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* ''WesternAnimation/{{Daria}}'' has a fair number of these. One notable example is the fifth season episode "Prize Fighters" in which Daria is formally interviewed as part of her competing for a scholarship. Along the way, she learns the company offering the prize has a rather sexist and racist history, so she's rather hesitant to deal with its people. Furthermore, she considers it dishonest to attempt to behave differently from her usual manner; which is to say, acting friendly, attentive, and interesting.\\

to:

* ''WesternAnimation/{{Daria}}'' has a fair number of these. One notable example is the fifth season episode "Prize Fighters" in which Daria is formally interviewed as part of her competing for a scholarship. Along the way, she learns the company offering the prize has a rather sexist and racist history, so she's rather hesitant to deal with its people. Furthermore, she considers it dishonest to attempt to behave differently from her usual manner; which is to say, acting to act as if she were friendly, attentive, and interesting.\\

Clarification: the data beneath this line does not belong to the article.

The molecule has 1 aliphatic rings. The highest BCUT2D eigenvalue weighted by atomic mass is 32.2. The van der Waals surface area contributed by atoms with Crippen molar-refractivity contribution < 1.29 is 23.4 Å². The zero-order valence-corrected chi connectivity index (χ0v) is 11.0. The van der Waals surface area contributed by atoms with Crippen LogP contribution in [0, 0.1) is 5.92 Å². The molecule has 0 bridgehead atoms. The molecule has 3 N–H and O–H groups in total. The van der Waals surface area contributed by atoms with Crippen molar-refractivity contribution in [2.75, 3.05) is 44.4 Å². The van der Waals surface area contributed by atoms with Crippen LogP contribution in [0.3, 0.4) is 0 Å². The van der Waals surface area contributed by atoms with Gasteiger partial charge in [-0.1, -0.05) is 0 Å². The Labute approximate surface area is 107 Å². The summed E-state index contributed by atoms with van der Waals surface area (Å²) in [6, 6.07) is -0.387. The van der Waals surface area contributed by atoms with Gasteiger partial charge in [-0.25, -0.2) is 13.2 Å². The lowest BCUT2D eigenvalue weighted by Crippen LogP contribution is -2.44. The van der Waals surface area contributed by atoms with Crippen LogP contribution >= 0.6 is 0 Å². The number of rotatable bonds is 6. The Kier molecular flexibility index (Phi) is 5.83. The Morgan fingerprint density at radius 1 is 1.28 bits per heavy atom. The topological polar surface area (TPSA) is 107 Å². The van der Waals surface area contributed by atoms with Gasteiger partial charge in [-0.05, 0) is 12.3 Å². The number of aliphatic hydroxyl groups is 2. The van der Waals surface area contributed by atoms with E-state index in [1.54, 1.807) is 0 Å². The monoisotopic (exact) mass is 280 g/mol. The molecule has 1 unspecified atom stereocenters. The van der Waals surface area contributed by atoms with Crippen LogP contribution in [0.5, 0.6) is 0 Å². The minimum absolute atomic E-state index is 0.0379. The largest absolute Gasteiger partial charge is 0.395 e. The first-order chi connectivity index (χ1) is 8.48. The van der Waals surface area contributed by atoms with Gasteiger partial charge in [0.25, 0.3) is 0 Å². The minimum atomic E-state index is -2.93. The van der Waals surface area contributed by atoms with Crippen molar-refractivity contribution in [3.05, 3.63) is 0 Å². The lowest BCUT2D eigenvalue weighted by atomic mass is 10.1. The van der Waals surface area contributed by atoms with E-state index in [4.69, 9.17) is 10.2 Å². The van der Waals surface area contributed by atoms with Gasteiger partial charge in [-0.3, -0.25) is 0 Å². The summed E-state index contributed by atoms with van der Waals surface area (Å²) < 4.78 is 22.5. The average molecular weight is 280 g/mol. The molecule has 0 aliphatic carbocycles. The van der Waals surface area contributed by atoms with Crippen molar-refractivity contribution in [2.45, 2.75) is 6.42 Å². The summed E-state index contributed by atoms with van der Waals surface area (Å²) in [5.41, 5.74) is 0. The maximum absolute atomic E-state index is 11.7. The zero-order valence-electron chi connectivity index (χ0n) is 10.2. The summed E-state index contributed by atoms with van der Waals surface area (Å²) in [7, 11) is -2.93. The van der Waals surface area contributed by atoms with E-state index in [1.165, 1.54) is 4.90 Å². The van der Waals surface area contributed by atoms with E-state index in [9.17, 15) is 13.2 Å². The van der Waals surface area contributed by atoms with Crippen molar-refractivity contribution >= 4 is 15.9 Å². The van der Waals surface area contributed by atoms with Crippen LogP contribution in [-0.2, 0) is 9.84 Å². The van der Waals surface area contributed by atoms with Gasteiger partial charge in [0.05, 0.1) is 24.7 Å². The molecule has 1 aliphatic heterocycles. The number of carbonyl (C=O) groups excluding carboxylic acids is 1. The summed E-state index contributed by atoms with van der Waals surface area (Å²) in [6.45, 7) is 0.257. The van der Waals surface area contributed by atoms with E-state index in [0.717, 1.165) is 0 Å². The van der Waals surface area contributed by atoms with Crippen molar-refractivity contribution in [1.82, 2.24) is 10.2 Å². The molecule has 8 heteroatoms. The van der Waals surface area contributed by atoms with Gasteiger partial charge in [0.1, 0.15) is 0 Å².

The episode's real Aesop? "Complete honesty does not go well with diplomacy." For the show in general, the lesson one learns is "People are all flawed in their own way, and growing up is not a panacea for mental and emotional immaturity."